The power of location has never been more prevalent than it is today. According to new data from Google, growth in ‘near me’ location searches […]
SMX Advanced is buzzing about local. On Tuesday, hints were dropped that Google’s Local Pack may be changing from the current 3 pack into a […]
As a result of Google removing ads from the "right rail," we recently wrote about why businesses need to focus on appearing in local pack results. Google appears to agree with our approach, because this past Friday they updated their Google My Business (GMB) help page with a new post, "Improving your local ranking on Google." Find out what 5 steps businesses need to take to ensure a high ranking in Google's local search results.
Google recently removed ads from the right rail of its search engine results page, sending shockwaves through the Search Engine Marketing and Search Engine Optimization worlds. Now, the only search results users see above the fold for local queries are ads and the local pack (including the map), which makes appearing in that local pack more critical than ever before. Join us for our webinar Tuesday, March 29th, at 1pm ET, with Local SEO Guide's Andrew Shotland and Yext’s Raj Nijjer, to learn why Google made this change, how it impacts desktop and mobile, and how to optimize for this new local search layout.
Google recently removed the right rail, paid search ads on desktops. As is the case for any big Google change, this development will cause a massive ripple effect impacting millions of advertisers, agencies, experts, and SEOs alike. Yext's new whitepaper, "Goodbye Right Rail: What Google Paid Search Changes Mean for Local Marketers," compiles insights from industry experts to break down exactly what this means for the digital marketing community, and what you can do today to optimize for this new format.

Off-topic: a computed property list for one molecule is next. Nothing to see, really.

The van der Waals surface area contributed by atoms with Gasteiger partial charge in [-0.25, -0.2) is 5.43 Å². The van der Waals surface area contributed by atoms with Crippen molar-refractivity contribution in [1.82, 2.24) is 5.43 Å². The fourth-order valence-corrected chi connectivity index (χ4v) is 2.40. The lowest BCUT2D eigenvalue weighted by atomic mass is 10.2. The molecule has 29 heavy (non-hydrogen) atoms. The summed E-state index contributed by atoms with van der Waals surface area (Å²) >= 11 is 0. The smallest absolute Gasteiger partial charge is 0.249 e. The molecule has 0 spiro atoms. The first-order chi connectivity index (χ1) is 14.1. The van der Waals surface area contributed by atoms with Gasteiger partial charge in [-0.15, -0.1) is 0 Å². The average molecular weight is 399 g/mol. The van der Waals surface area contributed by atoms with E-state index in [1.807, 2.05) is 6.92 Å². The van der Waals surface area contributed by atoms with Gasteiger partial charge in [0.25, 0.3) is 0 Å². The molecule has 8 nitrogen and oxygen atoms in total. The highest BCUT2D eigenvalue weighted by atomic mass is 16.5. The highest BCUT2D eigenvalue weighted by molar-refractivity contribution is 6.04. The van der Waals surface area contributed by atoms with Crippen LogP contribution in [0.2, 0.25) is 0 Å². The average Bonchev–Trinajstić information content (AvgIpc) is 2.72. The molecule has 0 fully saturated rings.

By now you’ve noticed that Google has removed ads from its “right rail” on desktop search. Months in the rollout, this change to Google’s Search Engine Results Page (SERP) has significant implications, in that now more than ever, ranking in the local pack is critical for businesses.
2016 will be a year of change and a year of new technology adoption. Let's start with the changes. Over the past few years Google has made many changes that have tied organic and local rankings closer together and relying more on their traditional algorithm. This will have several implications for those trying to gain popularity in local search.
Successful Local SEO always presupposes a great mobile SEO strategy. The much discussed "Mobilegeddon" which hit Google's Search Engine Results Pages (SERPs) in April of this year, has been quite a wake up call for webmasters and savvy SEOs alike.
With all of the recent changes in Local, 2016 looks to be a tumultuous year for Local SEO. In 2015, Google removed Google Plus from the Local mix as well as the ability to set your city and look at SERPs in different areas — both moves that impacted Local SEOs.